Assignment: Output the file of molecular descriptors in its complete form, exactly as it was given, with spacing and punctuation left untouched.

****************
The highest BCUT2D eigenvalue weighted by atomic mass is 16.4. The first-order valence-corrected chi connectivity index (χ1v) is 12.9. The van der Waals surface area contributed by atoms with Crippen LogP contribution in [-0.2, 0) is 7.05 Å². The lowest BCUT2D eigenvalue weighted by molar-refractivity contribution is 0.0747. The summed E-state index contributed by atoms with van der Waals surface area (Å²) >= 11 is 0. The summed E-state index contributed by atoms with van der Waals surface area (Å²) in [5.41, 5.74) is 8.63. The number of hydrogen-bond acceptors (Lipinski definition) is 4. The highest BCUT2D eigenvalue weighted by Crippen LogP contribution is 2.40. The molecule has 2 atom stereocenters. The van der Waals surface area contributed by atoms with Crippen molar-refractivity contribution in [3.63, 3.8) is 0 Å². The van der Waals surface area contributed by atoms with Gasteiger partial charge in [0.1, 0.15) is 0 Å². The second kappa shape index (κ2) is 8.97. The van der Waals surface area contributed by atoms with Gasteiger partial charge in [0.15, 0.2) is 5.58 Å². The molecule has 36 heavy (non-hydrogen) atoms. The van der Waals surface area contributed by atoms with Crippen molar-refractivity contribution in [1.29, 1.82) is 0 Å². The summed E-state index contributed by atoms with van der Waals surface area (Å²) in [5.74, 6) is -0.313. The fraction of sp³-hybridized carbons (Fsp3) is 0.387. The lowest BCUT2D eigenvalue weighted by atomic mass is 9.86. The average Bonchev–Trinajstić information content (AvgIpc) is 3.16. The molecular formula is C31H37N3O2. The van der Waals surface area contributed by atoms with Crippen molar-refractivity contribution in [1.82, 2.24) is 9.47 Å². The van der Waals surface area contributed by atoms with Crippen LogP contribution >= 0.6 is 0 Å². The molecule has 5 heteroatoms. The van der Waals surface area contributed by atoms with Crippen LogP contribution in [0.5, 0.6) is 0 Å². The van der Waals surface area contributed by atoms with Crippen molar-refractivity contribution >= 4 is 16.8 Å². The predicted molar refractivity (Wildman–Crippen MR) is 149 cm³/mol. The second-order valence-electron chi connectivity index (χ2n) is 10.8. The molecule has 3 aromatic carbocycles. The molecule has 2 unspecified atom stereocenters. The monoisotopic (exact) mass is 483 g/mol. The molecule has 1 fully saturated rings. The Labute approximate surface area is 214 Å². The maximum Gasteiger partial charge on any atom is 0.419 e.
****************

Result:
The highest BCUT2D eigenvalue weighted by atomic mass is 16.4. The first-order valence-corrected chi connectivity index (χ1v) is 12.9. The van der Waals surface area contributed by atoms with Crippen LogP contribution in [-0.2, 0) is 7.05 Å². The lowest BCUT2D eigenvalue weighted by molar-refractivity contribution is 0.0747. The summed E-state index contributed by atoms with van der Waals surface area (Å²) >= 11 is 0. The summed E-state index contributed by atoms with van der Waals surface area (Å²) in [5.41, 5.74) is 8.63. The number of hydrogen-bond acceptors (Lipinski definition) is 4. The highest BCUT2D eigenvalue weighted by Crippen LogP contribution is 2.40. The molecule has 2 atom stereocenters. The van der Waals surface area contributed by atoms with Crippen molar-refractivity contribution in [3.63, 3.8) is 0 Å². The van der Waals surface area contributed by atoms with Gasteiger partial charge in [0.1, 0.15) is 0 Å². The second kappa shape index (κ2) is 8.97. The van der Waals surface area contributed by atoms with Gasteiger partial charge in [0.15, 0.2) is 5.58 Å². The molecule has 36 heavy (non-hydrogen) atoms. The van der Waals surface area contributed by atoms with Crippen molar-refractivity contribution in [1.29, 1.82) is 0 Å². The summed E-state index contributed by atoms with van der Waals surface area (Å²) in [5.74, 6) is -0.313. The fraction of sp³-hybridized carbons (Fsp3) is 0.387. The lowest BCUT2D eigenvalue weighted by atomic mass is 9.86. The average Bonchev–Trinajstić information content (AvgIpc) is 3.16. The molecular formula is C31H37N3O2. The van der Waals surface area contributed by atoms with Crippen molar-refractivity contribution in [1.82, 2.24) is 9.47 Å². The van der Waals surface area contributed by atoms with Crippen LogP contribution >= 0.6 is 0 Å². The molecule has 5 heteroatoms. The van der Waals surface area contributed by atoms with Crippen LogP contribution in [0.5, 0.6) is 0 Å². The van der Waals surface area contributed by atoms with Crippen molar-refractivity contribution >= 4 is 16.8 Å². The predicted molar refractivity (Wildman–Crippen MR) is 149 cm³/mol. The second-order valence-electron chi connectivity index (χ2n) is 10.8. The molecule has 3 aromatic carbocycles. The molecule has 2 unspecified atom stereocenters. The monoisotopic (exact) mass is 483 g/mol. The molecule has 1 fully saturated rings. The Labute approximate surface area is 214 Å². The maximum Gasteiger partial charge on any atom is 0.419 e.